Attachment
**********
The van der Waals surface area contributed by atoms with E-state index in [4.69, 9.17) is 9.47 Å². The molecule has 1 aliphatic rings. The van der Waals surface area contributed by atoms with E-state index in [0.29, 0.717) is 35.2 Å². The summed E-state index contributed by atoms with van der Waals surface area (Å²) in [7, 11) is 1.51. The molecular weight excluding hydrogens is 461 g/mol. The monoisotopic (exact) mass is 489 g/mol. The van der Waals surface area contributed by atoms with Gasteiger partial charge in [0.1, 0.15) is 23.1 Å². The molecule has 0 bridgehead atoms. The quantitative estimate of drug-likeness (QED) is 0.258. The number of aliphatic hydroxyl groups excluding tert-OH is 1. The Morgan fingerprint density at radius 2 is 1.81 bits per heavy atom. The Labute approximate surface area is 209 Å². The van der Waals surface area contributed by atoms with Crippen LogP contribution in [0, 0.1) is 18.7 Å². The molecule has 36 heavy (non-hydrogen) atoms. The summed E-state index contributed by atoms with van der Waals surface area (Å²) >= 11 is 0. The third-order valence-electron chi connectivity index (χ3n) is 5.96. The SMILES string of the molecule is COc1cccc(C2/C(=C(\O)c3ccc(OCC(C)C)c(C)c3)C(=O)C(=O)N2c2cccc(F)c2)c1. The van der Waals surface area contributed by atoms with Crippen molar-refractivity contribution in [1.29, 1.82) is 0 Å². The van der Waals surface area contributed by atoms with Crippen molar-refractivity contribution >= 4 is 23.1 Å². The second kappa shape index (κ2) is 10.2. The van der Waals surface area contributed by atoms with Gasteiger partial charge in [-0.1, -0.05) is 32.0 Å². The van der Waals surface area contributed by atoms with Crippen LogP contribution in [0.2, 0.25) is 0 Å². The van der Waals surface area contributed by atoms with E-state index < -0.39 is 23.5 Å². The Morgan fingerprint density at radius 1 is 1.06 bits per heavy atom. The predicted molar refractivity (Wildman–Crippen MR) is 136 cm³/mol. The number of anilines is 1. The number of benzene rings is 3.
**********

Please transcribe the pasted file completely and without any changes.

The van der Waals surface area contributed by atoms with E-state index in [4.69, 9.17) is 9.47 Å². The molecule has 1 aliphatic rings. The van der Waals surface area contributed by atoms with E-state index in [0.29, 0.717) is 35.2 Å². The summed E-state index contributed by atoms with van der Waals surface area (Å²) in [7, 11) is 1.51. The molecular weight excluding hydrogens is 461 g/mol. The monoisotopic (exact) mass is 489 g/mol. The van der Waals surface area contributed by atoms with Gasteiger partial charge in [0.1, 0.15) is 23.1 Å². The molecule has 0 bridgehead atoms. The quantitative estimate of drug-likeness (QED) is 0.258. The number of aliphatic hydroxyl groups excluding tert-OH is 1. The Morgan fingerprint density at radius 2 is 1.81 bits per heavy atom. The Labute approximate surface area is 209 Å². The van der Waals surface area contributed by atoms with Crippen LogP contribution in [0, 0.1) is 18.7 Å². The molecule has 36 heavy (non-hydrogen) atoms. The summed E-state index contributed by atoms with van der Waals surface area (Å²) >= 11 is 0. The third-order valence-electron chi connectivity index (χ3n) is 5.96. The SMILES string of the molecule is COc1cccc(C2/C(=C(\O)c3ccc(OCC(C)C)c(C)c3)C(=O)C(=O)N2c2cccc(F)c2)c1. The van der Waals surface area contributed by atoms with Crippen molar-refractivity contribution in [1.29, 1.82) is 0 Å². The van der Waals surface area contributed by atoms with Crippen molar-refractivity contribution >= 4 is 23.1 Å². The second kappa shape index (κ2) is 10.2. The van der Waals surface area contributed by atoms with Gasteiger partial charge in [-0.1, -0.05) is 32.0 Å². The van der Waals surface area contributed by atoms with Crippen LogP contribution in [0.2, 0.25) is 0 Å². The van der Waals surface area contributed by atoms with E-state index < -0.39 is 23.5 Å². The Morgan fingerprint density at radius 1 is 1.06 bits per heavy atom. The predicted molar refractivity (Wildman–Crippen MR) is 136 cm³/mol. The number of anilines is 1. The number of benzene rings is 3.